These past few weeks I have seen what I would do for Gold variants in games. Two weeks ago Nintendo launched another addition to one of their staple franchise for their Wii U, Mario Party 10. I game I would pick up in a heartbeat if I had an abundance of friends whose friendships would still be intact after a few matches of Mario Party. But alongside the launch of the new Mario Party game, Nintendo also pushed out a new mini-wave of remodeled Amiibos of some of the main characters from the games.
Along with the regular line of Super Mario/Mario Party Amiibos Wal-mart made an exclusive deal with Nintendo to only carry the special Gold Mario amiibo in what I assumed was the result of Walmart executives seeing the result of other Amiibo exclusives and wanted to hop on the Nintendo Hype Train.
Initially I had no plans to buy the Golden Mario Amiibo, I already had the Smash version of Mario and Nintendo had made it clear that all types of Mario Amiibos are compatible with Smash and Mario Party, and the only reason to pick up a second Mario, Luigi, Bowser, or Peach Amiibo was to preserve your Smash Amiibo fighting file on the base of the statue. Which was not a problem for me because I still do not have Mario Party 10, I do not main Mario in Super Smash Bros. and after months owning the Smash Mario Amiibo I still have yet to take him out of his box.
Even with all those valid reasons NOT to buy a golden Mario amiibo I still found myself at the local 24 hour Walmart waiting 90+ minutes after my work shift waiting in line at a makeshift Golden Mario Amiibo launch party for my chance to purchase one of the dozen or so Golden Mario Amiibo that Nintendo decided to ship to that location.
The other Golden tale I want to talk about was from a game I stream quite regularly, Infinite Crisis, DC Comics’ A.R.T.S/MOBA game. Infinite Crisis left it’s beta phase and officially launched the game on their own client and on the Steam Store last week. With the launch on Steam, the people at Turbine made two DLC packs for steam users, a Infinite Crisis Basic pack which unlock eight different champs and the Infinite Crisis Elite Pack which is a smidge more expensive but unlocks all 33 of the champions were in the character’s roster at launch.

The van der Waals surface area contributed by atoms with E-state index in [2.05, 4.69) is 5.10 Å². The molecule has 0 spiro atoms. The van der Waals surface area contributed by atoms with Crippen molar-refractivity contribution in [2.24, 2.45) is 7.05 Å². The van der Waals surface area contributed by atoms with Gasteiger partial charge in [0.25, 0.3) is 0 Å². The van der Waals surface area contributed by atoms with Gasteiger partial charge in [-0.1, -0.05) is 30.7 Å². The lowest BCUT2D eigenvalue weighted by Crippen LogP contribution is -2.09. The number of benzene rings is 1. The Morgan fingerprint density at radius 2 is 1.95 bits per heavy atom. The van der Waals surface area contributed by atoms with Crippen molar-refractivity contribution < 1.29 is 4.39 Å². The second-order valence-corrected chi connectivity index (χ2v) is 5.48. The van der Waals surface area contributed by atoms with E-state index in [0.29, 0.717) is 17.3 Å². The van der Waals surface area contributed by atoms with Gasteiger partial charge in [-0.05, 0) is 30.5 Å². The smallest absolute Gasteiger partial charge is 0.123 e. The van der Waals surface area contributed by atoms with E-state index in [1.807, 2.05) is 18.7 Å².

The reason I am talking about the DLC packs is because as an incentive to Steam users, both DLC champion packs comes with a Steam exclusive GOLD Superman costume. Just like before, there was no reason to buy any of the DLC packs, after playing a year of IC I already unlocked most of the champions in the game, and just like Mario, I do not main Superman in the game nor do I play the jungle role that, Superman plays best as, in general. But with all of those I still found myself at the Steam Store checkout page, purchasing the Elite Pack.
One part because it was, at the time of buying was 67% off knocking down the price to a more manageable and financially justifiable $30, and I felt like I needed to give Infinite Crisis some money to celebrate their launch as a thank you for playing and streaming their game on my Twitch page for almost a year.
After thinking about, if I were to find a reason for going after these two gilded purchases was; One part brand loyalty, another part because it was an exclusive item that could only be obtained through a certain way, but on top of that wasthe terrible fear that if I do not buy these exclusive gold items now I might never be able to buy it later. That fear holds a bit of water because it seems that Nintendo still has not grasped the simple economic idea of creating enough supply to match the demand from the consumers because after the initial release I have yet to see any other more Golden Mario Amiibos, and they are going for a fortune on eBay. And with Infinite Crisis, once their launch day steam sale ends there would be no way to justify a buying the Elite Pack DLC at full price.
Be MOP focuses on the world of videogames with my own reflections about the current news and developments that happens throughout the gaming industry. Updates Mondays, Wednesdays, and Fridays
Disclosure: I am apart of the Streamer Partnership Program for Turbine’s A.R.T.S/MOBA, Infinite Crisis, which is a subsidiary of Warner Bros. Interactive Entertainment.
This blog post was written without approval, consent, or knowledge from Warner Bros. Interactive Entertainment or any of it’s subsidiaries